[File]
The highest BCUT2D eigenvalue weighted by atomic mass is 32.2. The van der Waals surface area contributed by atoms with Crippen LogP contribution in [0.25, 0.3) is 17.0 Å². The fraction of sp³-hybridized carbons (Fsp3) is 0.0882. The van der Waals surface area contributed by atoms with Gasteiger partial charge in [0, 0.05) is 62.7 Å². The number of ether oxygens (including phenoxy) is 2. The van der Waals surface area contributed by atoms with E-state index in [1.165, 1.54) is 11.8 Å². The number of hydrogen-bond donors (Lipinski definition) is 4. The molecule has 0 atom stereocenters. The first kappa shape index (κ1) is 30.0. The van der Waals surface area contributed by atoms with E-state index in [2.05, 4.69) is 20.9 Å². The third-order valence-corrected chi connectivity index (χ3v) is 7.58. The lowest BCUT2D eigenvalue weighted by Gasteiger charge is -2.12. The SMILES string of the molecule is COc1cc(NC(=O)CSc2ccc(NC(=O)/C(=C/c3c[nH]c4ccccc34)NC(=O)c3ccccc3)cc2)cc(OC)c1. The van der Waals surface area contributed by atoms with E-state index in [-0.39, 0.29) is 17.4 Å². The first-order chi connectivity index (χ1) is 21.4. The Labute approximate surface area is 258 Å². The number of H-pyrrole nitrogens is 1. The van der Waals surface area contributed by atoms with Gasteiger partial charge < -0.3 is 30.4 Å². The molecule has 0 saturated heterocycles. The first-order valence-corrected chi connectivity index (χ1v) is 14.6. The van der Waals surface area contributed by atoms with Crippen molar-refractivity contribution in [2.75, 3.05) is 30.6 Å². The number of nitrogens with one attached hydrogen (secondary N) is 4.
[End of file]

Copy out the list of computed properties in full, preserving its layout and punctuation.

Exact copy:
The highest BCUT2D eigenvalue weighted by atomic mass is 32.2. The van der Waals surface area contributed by atoms with Crippen LogP contribution in [0.25, 0.3) is 17.0 Å². The fraction of sp³-hybridized carbons (Fsp3) is 0.0882. The van der Waals surface area contributed by atoms with Gasteiger partial charge in [0, 0.05) is 62.7 Å². The number of ether oxygens (including phenoxy) is 2. The van der Waals surface area contributed by atoms with E-state index in [1.165, 1.54) is 11.8 Å². The number of hydrogen-bond donors (Lipinski definition) is 4. The molecule has 0 atom stereocenters. The first kappa shape index (κ1) is 30.0. The van der Waals surface area contributed by atoms with E-state index in [2.05, 4.69) is 20.9 Å². The third-order valence-corrected chi connectivity index (χ3v) is 7.58. The lowest BCUT2D eigenvalue weighted by Gasteiger charge is -2.12. The SMILES string of the molecule is COc1cc(NC(=O)CSc2ccc(NC(=O)/C(=C/c3c[nH]c4ccccc34)NC(=O)c3ccccc3)cc2)cc(OC)c1. The van der Waals surface area contributed by atoms with E-state index in [-0.39, 0.29) is 17.4 Å². The first-order chi connectivity index (χ1) is 21.4. The Labute approximate surface area is 258 Å². The number of H-pyrrole nitrogens is 1. The van der Waals surface area contributed by atoms with Gasteiger partial charge < -0.3 is 30.4 Å². The molecule has 0 saturated heterocycles. The first-order valence-corrected chi connectivity index (χ1v) is 14.6. The van der Waals surface area contributed by atoms with Crippen molar-refractivity contribution in [2.75, 3.05) is 30.6 Å². The number of nitrogens with one attached hydrogen (secondary N) is 4.